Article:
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The Hartford Courant

It Took A Village To Build This Park

By Bessy Reyna

July 18, 2003
Copyright © 2003 The Hartford Courant. All rights reserved. 

At 10 p.m. on July 10, I sat at a Mexican restaurant in Willimantic, surrounded by friends who live there. The conversation was a lively blend of Spanish and English with occasional bursts of enthusiasm that reached other customers. I noticed them turning to look and smiling as if in agreement. They might have heard us talk about the importance of voting and community organizing and the arts, which are major concerns for my hosts, activist Juan Manuel Perez, Eastern Connecticut State University Art Professor Imna Arroyo and Selectman Yoly Negron.

They are long-time residents of Willimantic who don't just live in the city. They love it. I asked them to tell me five good things about Willimantic. That simple request evoked a torrent of responses. They praised a theater group housed in a former bank; the arts magnet school that is developing; the vibrancy of Eastern Connecticut State University; the all-volunteer Third Thursday Street Festival. It is presented May to October with multiple stages resonating with sounds of merengue, folk or rhythm and blues; with local restaurants and churches providing ethnic food; and with more than 80 vendors and organizers providing fun and safe programs for all ages.

Just last month an estimated 5,000 people came to enjoy this festival.

Another source of Willimantic pride, which these three and scores more had a hand in creating, is the Julia de Burgos Park at Jackson Street and Terry Avenue.

Some years ago, in a conversation about what could be done with the land there that was covered with the decaying ruins of a 1988 fire and situated in the middle of an otherwise vibrant neighborhood, Juan Perez and Sandy Taylor, of Curbstone Press, came up with the quixotic dream of establishing a park.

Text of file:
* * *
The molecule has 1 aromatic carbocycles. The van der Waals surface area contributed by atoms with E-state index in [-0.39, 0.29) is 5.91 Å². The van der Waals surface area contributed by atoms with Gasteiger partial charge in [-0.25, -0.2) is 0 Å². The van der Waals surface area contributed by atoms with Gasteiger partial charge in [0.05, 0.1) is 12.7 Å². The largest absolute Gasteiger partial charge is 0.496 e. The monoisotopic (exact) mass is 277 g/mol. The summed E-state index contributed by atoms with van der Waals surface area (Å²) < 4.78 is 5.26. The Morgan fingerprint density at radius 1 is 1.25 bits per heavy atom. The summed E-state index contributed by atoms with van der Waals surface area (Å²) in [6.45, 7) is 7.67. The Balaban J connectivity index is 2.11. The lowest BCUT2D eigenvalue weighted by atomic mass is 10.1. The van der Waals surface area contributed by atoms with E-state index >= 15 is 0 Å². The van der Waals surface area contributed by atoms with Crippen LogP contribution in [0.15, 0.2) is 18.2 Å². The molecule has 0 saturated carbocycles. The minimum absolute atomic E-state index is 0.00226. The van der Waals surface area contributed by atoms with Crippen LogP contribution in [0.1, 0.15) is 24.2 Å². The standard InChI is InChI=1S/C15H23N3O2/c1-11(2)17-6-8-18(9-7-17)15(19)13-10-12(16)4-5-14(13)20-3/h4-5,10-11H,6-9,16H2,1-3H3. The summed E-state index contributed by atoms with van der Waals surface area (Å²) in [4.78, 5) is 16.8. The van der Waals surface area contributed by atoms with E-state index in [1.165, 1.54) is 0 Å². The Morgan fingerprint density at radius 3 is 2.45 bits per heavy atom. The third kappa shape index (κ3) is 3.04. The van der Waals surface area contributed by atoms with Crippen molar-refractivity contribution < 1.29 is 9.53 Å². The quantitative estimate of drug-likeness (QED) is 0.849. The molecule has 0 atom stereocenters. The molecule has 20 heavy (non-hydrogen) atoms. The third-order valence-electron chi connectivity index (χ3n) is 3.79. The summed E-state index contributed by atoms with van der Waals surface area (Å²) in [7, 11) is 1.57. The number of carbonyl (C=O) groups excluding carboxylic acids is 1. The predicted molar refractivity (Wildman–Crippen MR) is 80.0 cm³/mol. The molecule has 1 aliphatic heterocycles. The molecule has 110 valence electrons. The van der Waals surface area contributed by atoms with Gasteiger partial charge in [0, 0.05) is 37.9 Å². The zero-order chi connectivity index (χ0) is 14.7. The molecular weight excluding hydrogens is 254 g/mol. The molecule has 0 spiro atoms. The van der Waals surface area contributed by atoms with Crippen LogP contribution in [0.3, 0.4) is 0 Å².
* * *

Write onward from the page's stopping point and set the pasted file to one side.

What separates Willimantic from many communities are the many people working together to transform such dreams into realities. Susan Johnson, who was a member of the board of selectman and the Natchaug-Willimantic Neighborhood Revitalization Zone, wrote the resolution for the town council to approve a grant, and the NRZ became the umbrella organization for the park project. Johnson was delighted with the many levels of participation in making this park a reality. "The phenomenal thing was that every single level of government was involved, from the federal [through the Quinebaug-Shetucket Heritage Corridor Inc., which administers federal funds] to state [through the NRZs] to local [board of selectmen]. Individuals donated money and labor, and Paula Stahl donated the design."

Stahl, a University of Connecticut student of landscape architecture, designed a mini-amphitheater with a brick circular performance area and a semi-circle of tiered walls serving as steps and seating. The rest of the park is a manicured lawn with a few trees and benches and a flowering shrub border.

Not many towns in the United States have a park named after a poet. Julia de Burgos was a revered poet whose work was virtually unknown outside Puerto Rico until the recent bilingual publication of "Song of the Simple Truth: The Complete Poems of Julia de Burgos." Edited and translated by poet Jack Agueros, it's published by Curbstone Press, which is another source of Willimantic pride and located across the street from the park.

Since the September 2001 opening of the park, hundreds of people have attended programs, and I and other writers have had the wonderful experience of presenting our work to the very diverse Willimantic audience. As I performed in the twice-monthly summer poetry and music series, the tantalizing aroma of dinners cooking in nearby homes would waft by. I could see people walking to the park carrying lawn chairs and families lounging on blankets or sitting by the picnic table.

There were books for sale, and the children who played in the park kept the ice cream vendor very busy.

I had been in Willimantic for five hours on that beautiful summer night without hearing a police siren or seeing anyone whose appearance might intimidate or concern me.

The Willimantic I experienced and learned more about at dinner was very different from the image of the heroin town I had been reading about.

I hope more people will go to Willimantic, enjoy a meal at one of the many ethnic restaurants and visit that park. It was built with the love of the entire village.

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